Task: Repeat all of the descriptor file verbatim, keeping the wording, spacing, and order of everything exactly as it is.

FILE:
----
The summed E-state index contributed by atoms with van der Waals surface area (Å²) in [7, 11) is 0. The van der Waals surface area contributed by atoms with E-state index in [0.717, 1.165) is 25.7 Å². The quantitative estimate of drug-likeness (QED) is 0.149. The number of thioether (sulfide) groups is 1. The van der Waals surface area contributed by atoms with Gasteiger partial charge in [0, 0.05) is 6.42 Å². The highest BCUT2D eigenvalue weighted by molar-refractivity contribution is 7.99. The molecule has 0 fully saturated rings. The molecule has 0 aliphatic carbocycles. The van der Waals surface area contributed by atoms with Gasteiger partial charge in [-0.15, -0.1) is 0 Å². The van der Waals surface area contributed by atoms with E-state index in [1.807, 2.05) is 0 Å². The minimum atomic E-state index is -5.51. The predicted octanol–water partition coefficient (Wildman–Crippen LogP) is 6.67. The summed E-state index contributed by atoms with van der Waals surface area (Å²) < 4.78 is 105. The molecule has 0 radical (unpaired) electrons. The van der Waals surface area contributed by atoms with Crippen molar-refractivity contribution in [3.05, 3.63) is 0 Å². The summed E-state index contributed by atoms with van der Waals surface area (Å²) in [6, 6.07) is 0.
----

The summed E-state index contributed by atoms with van der Waals surface area (Å²) in [7, 11) is 0. The van der Waals surface area contributed by atoms with E-state index in [0.717, 1.165) is 25.7 Å². The quantitative estimate of drug-likeness (QED) is 0.149. The number of thioether (sulfide) groups is 1. The van der Waals surface area contributed by atoms with Gasteiger partial charge in [0, 0.05) is 6.42 Å². The highest BCUT2D eigenvalue weighted by molar-refractivity contribution is 7.99. The molecule has 0 fully saturated rings. The molecule has 0 aliphatic carbocycles. The van der Waals surface area contributed by atoms with Gasteiger partial charge in [-0.15, -0.1) is 0 Å². The van der Waals surface area contributed by atoms with E-state index in [1.807, 2.05) is 0 Å². The minimum atomic E-state index is -5.51. The predicted octanol–water partition coefficient (Wildman–Crippen LogP) is 6.67. The summed E-state index contributed by atoms with van der Waals surface area (Å²) < 4.78 is 105. The molecule has 0 radical (unpaired) electrons. The van der Waals surface area contributed by atoms with Crippen molar-refractivity contribution in [3.05, 3.63) is 0 Å². The summed E-state index contributed by atoms with van der Waals surface area (Å²) in [6, 6.07) is 0.